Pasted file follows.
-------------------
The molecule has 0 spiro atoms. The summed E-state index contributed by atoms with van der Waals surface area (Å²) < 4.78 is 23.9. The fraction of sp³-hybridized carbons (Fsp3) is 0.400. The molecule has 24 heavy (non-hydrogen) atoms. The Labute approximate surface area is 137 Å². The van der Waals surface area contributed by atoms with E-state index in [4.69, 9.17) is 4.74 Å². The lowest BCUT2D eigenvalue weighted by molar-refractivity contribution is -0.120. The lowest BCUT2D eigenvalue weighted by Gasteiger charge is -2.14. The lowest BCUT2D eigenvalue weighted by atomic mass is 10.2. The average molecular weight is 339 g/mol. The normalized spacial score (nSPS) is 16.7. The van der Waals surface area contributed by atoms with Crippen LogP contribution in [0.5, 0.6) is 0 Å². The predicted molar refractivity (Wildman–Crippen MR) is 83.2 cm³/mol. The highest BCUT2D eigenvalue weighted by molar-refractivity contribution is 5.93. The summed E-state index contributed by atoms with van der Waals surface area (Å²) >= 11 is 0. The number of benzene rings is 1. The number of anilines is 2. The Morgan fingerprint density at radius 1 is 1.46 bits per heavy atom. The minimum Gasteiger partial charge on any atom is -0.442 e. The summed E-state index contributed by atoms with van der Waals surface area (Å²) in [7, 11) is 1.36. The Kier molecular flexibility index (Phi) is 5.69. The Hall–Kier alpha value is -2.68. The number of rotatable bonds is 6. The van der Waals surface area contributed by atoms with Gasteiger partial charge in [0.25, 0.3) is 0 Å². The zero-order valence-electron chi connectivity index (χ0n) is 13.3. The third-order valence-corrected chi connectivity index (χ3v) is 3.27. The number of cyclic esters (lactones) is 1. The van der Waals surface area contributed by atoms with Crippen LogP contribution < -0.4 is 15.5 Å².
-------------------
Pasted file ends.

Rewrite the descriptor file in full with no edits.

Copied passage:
The molecule has 0 spiro atoms. The summed E-state index contributed by atoms with van der Waals surface area (Å²) < 4.78 is 23.9. The fraction of sp³-hybridized carbons (Fsp3) is 0.400. The molecule has 24 heavy (non-hydrogen) atoms. The Labute approximate surface area is 137 Å². The van der Waals surface area contributed by atoms with E-state index in [4.69, 9.17) is 4.74 Å². The lowest BCUT2D eigenvalue weighted by molar-refractivity contribution is -0.120. The lowest BCUT2D eigenvalue weighted by Gasteiger charge is -2.14. The lowest BCUT2D eigenvalue weighted by atomic mass is 10.2. The average molecular weight is 339 g/mol. The normalized spacial score (nSPS) is 16.7. The van der Waals surface area contributed by atoms with Crippen LogP contribution in [0.5, 0.6) is 0 Å². The predicted molar refractivity (Wildman–Crippen MR) is 83.2 cm³/mol. The highest BCUT2D eigenvalue weighted by molar-refractivity contribution is 5.93. The summed E-state index contributed by atoms with van der Waals surface area (Å²) >= 11 is 0. The number of benzene rings is 1. The number of anilines is 2. The Morgan fingerprint density at radius 1 is 1.46 bits per heavy atom. The minimum Gasteiger partial charge on any atom is -0.442 e. The summed E-state index contributed by atoms with van der Waals surface area (Å²) in [7, 11) is 1.36. The Kier molecular flexibility index (Phi) is 5.69. The Hall–Kier alpha value is -2.68. The number of rotatable bonds is 6. The van der Waals surface area contributed by atoms with Gasteiger partial charge in [0.25, 0.3) is 0 Å². The zero-order valence-electron chi connectivity index (χ0n) is 13.3. The third-order valence-corrected chi connectivity index (χ3v) is 3.27. The number of cyclic esters (lactones) is 1. The van der Waals surface area contributed by atoms with Crippen LogP contribution < -0.4 is 15.5 Å².